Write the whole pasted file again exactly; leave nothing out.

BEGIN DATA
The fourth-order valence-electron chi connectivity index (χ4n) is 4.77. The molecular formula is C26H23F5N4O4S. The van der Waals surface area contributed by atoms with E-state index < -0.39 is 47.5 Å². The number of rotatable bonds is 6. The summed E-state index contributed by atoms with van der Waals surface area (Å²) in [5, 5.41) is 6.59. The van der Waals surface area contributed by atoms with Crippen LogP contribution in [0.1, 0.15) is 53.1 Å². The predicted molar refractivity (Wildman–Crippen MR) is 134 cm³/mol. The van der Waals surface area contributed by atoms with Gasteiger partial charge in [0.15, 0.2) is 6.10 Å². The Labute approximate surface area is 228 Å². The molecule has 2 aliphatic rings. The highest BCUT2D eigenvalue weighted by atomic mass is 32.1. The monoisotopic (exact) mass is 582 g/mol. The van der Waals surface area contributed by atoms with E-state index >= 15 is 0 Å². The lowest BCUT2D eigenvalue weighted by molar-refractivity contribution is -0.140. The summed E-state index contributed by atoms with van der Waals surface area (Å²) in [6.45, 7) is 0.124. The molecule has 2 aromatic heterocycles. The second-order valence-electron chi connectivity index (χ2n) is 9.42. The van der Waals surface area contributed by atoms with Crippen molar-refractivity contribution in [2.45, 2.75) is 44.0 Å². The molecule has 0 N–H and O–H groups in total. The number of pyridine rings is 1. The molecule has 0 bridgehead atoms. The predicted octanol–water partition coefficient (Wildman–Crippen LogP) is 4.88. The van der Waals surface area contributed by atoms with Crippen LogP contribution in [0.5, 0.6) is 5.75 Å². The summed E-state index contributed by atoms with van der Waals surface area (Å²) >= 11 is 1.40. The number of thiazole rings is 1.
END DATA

The fourth-order valence-electron chi connectivity index (χ4n) is 4.77. The molecular formula is C26H23F5N4O4S. The van der Waals surface area contributed by atoms with E-state index < -0.39 is 47.5 Å². The number of rotatable bonds is 6. The summed E-state index contributed by atoms with van der Waals surface area (Å²) in [5, 5.41) is 6.59. The van der Waals surface area contributed by atoms with Crippen LogP contribution in [0.1, 0.15) is 53.1 Å². The predicted molar refractivity (Wildman–Crippen MR) is 134 cm³/mol. The van der Waals surface area contributed by atoms with Gasteiger partial charge in [0.15, 0.2) is 6.10 Å². The Labute approximate surface area is 228 Å². The molecule has 2 aliphatic rings. The highest BCUT2D eigenvalue weighted by atomic mass is 32.1. The monoisotopic (exact) mass is 582 g/mol. The van der Waals surface area contributed by atoms with E-state index >= 15 is 0 Å². The lowest BCUT2D eigenvalue weighted by molar-refractivity contribution is -0.140. The summed E-state index contributed by atoms with van der Waals surface area (Å²) in [6.45, 7) is 0.124. The molecule has 2 aromatic heterocycles. The second-order valence-electron chi connectivity index (χ2n) is 9.42. The van der Waals surface area contributed by atoms with Crippen molar-refractivity contribution in [2.45, 2.75) is 44.0 Å². The molecule has 0 N–H and O–H groups in total. The number of pyridine rings is 1. The molecule has 0 bridgehead atoms. The predicted octanol–water partition coefficient (Wildman–Crippen LogP) is 4.88. The van der Waals surface area contributed by atoms with Crippen LogP contribution in [0.5, 0.6) is 5.75 Å². The summed E-state index contributed by atoms with van der Waals surface area (Å²) >= 11 is 1.40. The number of thiazole rings is 1.